About 34% of high school seniors had submitted the FAFSA by March 22, according to National College Attainment Network, This is approximately 29% less than the previous class at the same point last year.

According to NCAN data, there has been a large decline in the share of high school seniors submitting the FAFSA from low-income schools as well as schools with a higher percentage of minority students.

wolf: Do we have any idea why this happened?

Lobosco: There is a lot of blame all around. The Biden administration has said it was a huge undertaking — one that changed not only the FAFSA form, but also the calculation and backend processing system — and that its requests for more funding from Congress were not met.

Republicans argue that the Education Department was too focused on implementing Biden's student loan forgiveness policies and sidelined FAFSA work.

Some frustrated families are saying the government should not have issued the updated form if it was not ready for prime time. But Congress had demanded that the changes be implemented by January 1, 2024 — a deadline that had already been pushed back a year.

wolf: I'm reminded of the absolutely terrible rollout of Healthcare.gov, which was a bureaucratic failure that was fixed in the later enrollment period. Will this FAFSA problem be fixed next year?

Lobosco: No one knows for sure, but I think the FAFSA process will get a lot easier next year. There may be some glitches here and there, but the education department is working on all the glitches that come to light.

Additionally, the government intends to open the FAFSA as usual on October 1 for those applying for financial aid for the 2025-26 academic year. So students and families will have more time to complete the form and, if all goes according to plan, colleges and universities will have the necessary information from the FAFSA with enough time to send students their aid packages in March.

wolf: While the Biden administration gets low marks for this FAFSA failure, Biden has done a lot (without Congress) to work toward student loan forgiveness. What are the broad outlines to know about it?

Lobosco: This is true. The Biden administration has made it easier for borrowers to get debt relief. Nearly 4 million people have seen their federal student loans canceled under Biden, totaling about $144 billion.

His administration has done this largely by canceling debt through existing programs that provide relief to certain groups of borrowers, such as public sector workers, students defrauded by for-profit colleges, and borrowers with disabilities. (Biden's sweeping student loan forgiveness program, which received the most attention, was struck down by the Supreme Court last year and never took effect.)

But those debt relief efforts don't help high school seniors applying to college right now who are frustrated by FAFSA problems. They will only help students when they accumulate student debt and won't address the root of the problem: college is expensive.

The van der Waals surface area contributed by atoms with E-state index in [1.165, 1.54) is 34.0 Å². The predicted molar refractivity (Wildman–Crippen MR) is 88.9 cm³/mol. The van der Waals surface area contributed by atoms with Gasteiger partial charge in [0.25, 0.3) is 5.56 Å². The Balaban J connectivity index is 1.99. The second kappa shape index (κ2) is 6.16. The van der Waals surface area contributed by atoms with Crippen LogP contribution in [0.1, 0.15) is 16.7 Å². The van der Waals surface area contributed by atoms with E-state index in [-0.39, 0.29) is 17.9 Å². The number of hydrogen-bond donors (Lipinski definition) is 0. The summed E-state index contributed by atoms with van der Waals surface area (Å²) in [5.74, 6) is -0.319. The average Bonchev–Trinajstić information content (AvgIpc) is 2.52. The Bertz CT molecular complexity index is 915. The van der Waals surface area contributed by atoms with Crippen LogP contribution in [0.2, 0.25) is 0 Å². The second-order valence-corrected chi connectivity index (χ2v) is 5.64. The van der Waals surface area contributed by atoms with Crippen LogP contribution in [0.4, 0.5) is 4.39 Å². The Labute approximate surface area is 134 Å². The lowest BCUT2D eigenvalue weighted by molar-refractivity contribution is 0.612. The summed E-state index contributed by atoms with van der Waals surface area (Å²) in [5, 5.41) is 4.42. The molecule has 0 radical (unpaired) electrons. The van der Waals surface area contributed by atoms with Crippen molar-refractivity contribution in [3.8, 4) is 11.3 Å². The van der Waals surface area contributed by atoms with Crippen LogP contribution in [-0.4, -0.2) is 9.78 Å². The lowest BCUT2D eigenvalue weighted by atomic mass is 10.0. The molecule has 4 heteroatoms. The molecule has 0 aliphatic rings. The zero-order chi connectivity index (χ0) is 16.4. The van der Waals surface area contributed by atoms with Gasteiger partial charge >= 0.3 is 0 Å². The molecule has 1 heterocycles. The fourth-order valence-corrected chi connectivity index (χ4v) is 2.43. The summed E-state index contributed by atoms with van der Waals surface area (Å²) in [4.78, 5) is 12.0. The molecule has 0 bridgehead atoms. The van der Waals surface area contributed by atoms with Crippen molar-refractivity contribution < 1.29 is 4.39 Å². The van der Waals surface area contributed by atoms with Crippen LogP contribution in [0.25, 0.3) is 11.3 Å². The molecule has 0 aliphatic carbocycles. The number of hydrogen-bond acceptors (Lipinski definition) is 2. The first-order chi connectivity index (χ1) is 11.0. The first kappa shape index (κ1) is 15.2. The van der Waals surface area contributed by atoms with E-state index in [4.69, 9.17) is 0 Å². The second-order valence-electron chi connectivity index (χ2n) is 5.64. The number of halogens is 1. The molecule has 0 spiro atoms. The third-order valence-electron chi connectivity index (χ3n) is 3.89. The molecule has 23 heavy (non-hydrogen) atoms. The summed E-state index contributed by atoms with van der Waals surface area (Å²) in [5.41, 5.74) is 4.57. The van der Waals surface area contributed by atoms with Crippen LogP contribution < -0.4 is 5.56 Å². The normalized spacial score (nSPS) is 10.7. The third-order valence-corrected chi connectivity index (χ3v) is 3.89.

wolf: You cover this issue. What do you wish more Americans knew about how the financial aid process works?

Lobosco: I think the problems we're seeing with the FAFSA this year highlight how complex our country's college financial aid system can be.

The cost of college is rarely transparent for families. Colleges and universities publish tuition prices and room and board costs – but these “sticker prices” are not typically paid by students and families. Only after they receive their financial aid award letters from colleges – which are most awaited right now – do they actually find out how much colleges are going to cost them for the next year.

wolf: The growth of student debt has been cited as a major issue and barrier to economic mobility, which is ironic since a college degree helps people improve their situation. What are some other interesting ideas about how to fix the system?

Lobosco: I can't say I've seen many new ideas gain popularity in Congress during my years covering this issue, because the left and the right generally disagree about the best approach.

Progressives such as Senators Elizabeth Warren and Bernie Sanders have called for using public funds to make some college free – or, at least, subsidize the cost enough to cater to low- and moderate-income students. Do not have to take loan for this. His degree. Biden has proposed making two years of community college free.

A broader bill introduced by House Republicans includes a variety of provisions to address the cost of college, including: Making colleges pay when students can't repay their student loans — a policy known as “at-risk is called “sharing”; setting limits on how much students can borrow; And changing the way interest on federal student loans is capitalized.

Leave a Reply

Your email address will not be published. Required fields are marked *

This site uses Akismet to reduce spam. Learn how your comment data is processed.